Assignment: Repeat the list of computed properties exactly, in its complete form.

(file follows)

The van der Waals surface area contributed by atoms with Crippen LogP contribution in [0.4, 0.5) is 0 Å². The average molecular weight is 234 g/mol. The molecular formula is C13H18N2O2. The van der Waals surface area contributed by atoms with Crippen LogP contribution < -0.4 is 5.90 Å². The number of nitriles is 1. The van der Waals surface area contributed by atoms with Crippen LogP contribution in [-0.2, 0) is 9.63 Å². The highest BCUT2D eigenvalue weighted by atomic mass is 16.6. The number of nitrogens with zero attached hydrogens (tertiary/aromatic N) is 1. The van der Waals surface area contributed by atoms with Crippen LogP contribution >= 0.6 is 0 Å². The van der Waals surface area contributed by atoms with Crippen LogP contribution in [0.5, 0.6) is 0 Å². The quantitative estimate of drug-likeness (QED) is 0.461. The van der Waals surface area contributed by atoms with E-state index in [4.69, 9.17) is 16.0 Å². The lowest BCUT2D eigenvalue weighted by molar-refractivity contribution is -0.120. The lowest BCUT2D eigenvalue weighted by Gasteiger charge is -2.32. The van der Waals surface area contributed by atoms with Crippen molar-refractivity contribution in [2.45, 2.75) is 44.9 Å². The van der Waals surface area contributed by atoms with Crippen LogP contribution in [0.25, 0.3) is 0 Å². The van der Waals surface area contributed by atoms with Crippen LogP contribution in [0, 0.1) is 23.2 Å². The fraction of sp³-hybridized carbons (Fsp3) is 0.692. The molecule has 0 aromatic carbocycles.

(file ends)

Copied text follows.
The van der Waals surface area contributed by atoms with Crippen LogP contribution in [0.4, 0.5) is 0 Å². The average molecular weight is 234 g/mol. The molecular formula is C13H18N2O2. The van der Waals surface area contributed by atoms with Crippen LogP contribution < -0.4 is 5.90 Å². The number of nitriles is 1. The van der Waals surface area contributed by atoms with Crippen LogP contribution in [-0.2, 0) is 9.63 Å². The highest BCUT2D eigenvalue weighted by atomic mass is 16.6. The number of nitrogens with zero attached hydrogens (tertiary/aromatic N) is 1. The van der Waals surface area contributed by atoms with Crippen LogP contribution >= 0.6 is 0 Å². The van der Waals surface area contributed by atoms with Crippen LogP contribution in [0.5, 0.6) is 0 Å². The quantitative estimate of drug-likeness (QED) is 0.461. The van der Waals surface area contributed by atoms with E-state index in [4.69, 9.17) is 16.0 Å². The lowest BCUT2D eigenvalue weighted by molar-refractivity contribution is -0.120. The lowest BCUT2D eigenvalue weighted by Gasteiger charge is -2.32. The van der Waals surface area contributed by atoms with Crippen molar-refractivity contribution in [2.45, 2.75) is 44.9 Å². The van der Waals surface area contributed by atoms with Crippen LogP contribution in [0.25, 0.3) is 0 Å². The van der Waals surface area contributed by atoms with Crippen LogP contribution in [0, 0.1) is 23.2 Å². The fraction of sp³-hybridized carbons (Fsp3) is 0.692. The molecule has 0 aromatic carbocycles.